Tamil Tiger rebels have called a ceasefire, effectively surrendering to the Sri Lankan army and ending the intense conflict of the past month. The Sri Lankan government claims that all civilians were rescued from the war zone before it began its final push. Media are not allowed in the area so it is impossible to verify reports from either side. It is estimated that 70,000 have been killed in the conflict since it began 26 years ago, BBC News.
Pakistan claims that it has killed 1,000 militants since it stepped up attacks on Taliban rebels earlier this year. A massive civilian evacuation is underway in northwestern Pakistan along the Afghanistan border, Xinhua.
Men in Mexico dressed as police freed 53 prisoners from a Mexican prison. Mexico is in the middle of a tough fight against drug gangs, New York Times.
The Congress party of India, the current majority party, received a handy victory over its nearest rival party, the Hindu-nationalist Bharatiya Janata Party. The result is a bit of a surprise as it was thought that both the Congress and BJP parties had been losing ground to regional parties, BBC News. For full coverage, follow the results live at NDTV. Twitter tag is #indiavotes09.
Sri Lanka has claimed that its army has taken over the last patch of land that was held by Tamil Tiger rebels. Sri Lankan President Mahinda Rajapaksa is out of the country and it is expected that the country will wait to make a formal announcement until he returns, CNN.
Though the media frenzy has died down, WHO officials are warning the the H1N1 virus is still a threat. 66 people have died from the virus worldwide and it is still spreading, Reuters.
Sri Lanka says the military crackdown on the Tamil Tiger rebels should end in 48 hours. The Sri Lankan army has pushed the rebels, along with Tamil civilians, into a 1.5 square mile area in northern Sri Lanka along the coast. Conditions are very poor there and the only semi-legitimate reports come from doctors who have been treating the civilian victims. President Mahinda Rajapaksa says the army is expected to break through and eliminate the rebels in the next two days. The Red Cross has suspended relief efforts in the area because it is so dangerous. A Red Cross worker was killed two days ago, CNN.
The White House is expected to announce today that it will restart military tribunals for some of the detainees held captive in the Guantanamo Bay military prison. The administration says the detainees will have access to their lawyers in order to prepare a defense and that the trials will be more in keeping with U.S. due process laws than they were under the Bush administration but critics fear that secret evidence, which will not be available to either the detainees or their lawyers, will be used in the military tribunals, Christian Science Monitor.
Pakistan lifted a curfew in the Swat Valley to encourage civilians to flee the area. The Pakistani military, which is heavily engaged in conflict with Taliban rebels in the northwestern region of Pakistan, are hoping to minimize civilian casualties as fighting intensifies, Voice of America.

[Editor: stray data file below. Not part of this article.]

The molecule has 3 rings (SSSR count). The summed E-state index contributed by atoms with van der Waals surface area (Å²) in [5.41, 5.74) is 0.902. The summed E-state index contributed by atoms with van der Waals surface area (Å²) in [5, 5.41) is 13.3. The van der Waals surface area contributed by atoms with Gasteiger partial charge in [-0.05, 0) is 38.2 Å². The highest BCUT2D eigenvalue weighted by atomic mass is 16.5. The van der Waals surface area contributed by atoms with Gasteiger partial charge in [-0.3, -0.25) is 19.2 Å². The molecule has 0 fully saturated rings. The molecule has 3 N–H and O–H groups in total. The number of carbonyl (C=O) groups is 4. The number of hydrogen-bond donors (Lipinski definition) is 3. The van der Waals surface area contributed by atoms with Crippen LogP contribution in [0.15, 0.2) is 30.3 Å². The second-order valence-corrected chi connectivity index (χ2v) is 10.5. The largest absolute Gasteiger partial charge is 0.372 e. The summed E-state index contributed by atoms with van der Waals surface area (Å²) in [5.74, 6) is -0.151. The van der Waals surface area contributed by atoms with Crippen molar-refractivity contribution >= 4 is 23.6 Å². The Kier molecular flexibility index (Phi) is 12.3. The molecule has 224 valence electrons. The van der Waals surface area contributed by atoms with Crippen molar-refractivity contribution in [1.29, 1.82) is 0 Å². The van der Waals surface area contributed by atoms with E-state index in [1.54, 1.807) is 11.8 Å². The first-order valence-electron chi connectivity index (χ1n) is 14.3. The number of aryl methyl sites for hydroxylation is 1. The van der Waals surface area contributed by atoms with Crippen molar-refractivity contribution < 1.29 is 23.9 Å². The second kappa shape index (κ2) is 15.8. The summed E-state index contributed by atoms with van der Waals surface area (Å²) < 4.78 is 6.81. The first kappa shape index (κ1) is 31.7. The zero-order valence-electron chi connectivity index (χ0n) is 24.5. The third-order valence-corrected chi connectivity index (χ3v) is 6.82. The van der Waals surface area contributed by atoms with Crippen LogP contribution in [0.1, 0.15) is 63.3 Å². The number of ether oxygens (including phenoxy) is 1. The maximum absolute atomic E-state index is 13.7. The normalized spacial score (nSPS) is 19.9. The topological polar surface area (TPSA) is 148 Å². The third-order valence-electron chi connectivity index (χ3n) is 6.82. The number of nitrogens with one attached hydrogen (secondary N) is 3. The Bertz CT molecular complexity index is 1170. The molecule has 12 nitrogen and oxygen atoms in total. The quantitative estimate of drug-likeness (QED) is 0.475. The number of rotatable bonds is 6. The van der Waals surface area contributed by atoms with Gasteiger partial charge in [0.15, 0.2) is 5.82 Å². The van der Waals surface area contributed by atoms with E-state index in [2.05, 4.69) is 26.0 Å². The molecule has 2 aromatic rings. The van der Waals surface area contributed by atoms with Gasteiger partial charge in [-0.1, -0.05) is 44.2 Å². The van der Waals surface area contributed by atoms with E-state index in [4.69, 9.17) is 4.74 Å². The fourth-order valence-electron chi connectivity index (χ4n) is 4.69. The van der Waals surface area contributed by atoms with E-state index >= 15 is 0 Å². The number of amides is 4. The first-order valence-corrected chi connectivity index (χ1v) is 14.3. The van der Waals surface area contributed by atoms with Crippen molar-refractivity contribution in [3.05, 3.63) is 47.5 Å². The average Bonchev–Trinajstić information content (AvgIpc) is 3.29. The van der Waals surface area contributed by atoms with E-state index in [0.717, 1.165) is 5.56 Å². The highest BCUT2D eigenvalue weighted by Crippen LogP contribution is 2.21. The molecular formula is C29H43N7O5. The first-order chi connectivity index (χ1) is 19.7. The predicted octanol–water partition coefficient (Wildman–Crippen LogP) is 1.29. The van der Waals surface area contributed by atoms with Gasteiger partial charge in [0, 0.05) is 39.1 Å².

Europe’s recession may be reaching its low point. Growth dropped in many countries in Europe, Reuters.
Google issues apology for yesterday’s slow service, BBC News. Website to bookmark: Is it down for everyone or just me?
In a bizarre story, Burmese pro-democracy activist Aung San Suu Kyi has been charged by the military junta running the government of violating the terms of her house arrest. Suu Kyi has been under house arrest for the past six years and is not allowed to have guests other than family visit overnight. Under the terms of her arrest, Suu Kyi’s detention was due to expire at the end of May. It is feared that this charge is simply a way of keeping her out of the public eye until next year’s elections occur. The elections are expected to be a rubber stamp of the current government. The charge stems from an incident in which John William Yeattaw, an American man from Missouri, wearing flippers he handmade, swam one mile across a lake to get to Suu Kyi’s house. According to Suu Kyi’s lawyers, once at the house he claimed he was diabetic and was too ill to leave. In 1990, in the first election Burma had held in 30 years, Suu Kyi’s National League for Democracy party won a solid majority of votes, but that result was ignored. Burma’s government officially renamed the country Myanmar, Guardian. CNN has a picture of Yeattaw said to have been taken in Suu Kyi’s home and a picture of his handmade flippers.
40,000 attended an outdoor papal mass in Nazareth. After the mass, Pope Benedict XVI met with Israeli Prime Minister Benjamin Netanyahu, Al Jazeera.
North Korea has set a trial date of June 4 for two American journalists charged with illegally crossing the border from China to North Korea, New York Times.
The UN Security Council has issued a statement condemning the Sri Lankan government’s use of heavy artillery on civilians trapped in a warzone, Bloomberg. The Sri Lankan government says that thousands of civilians trapped in the warzone, where the government claims they were being used as human shield by Tamil Tiger rebels, have escaped by crossing a lagoon, Reuters.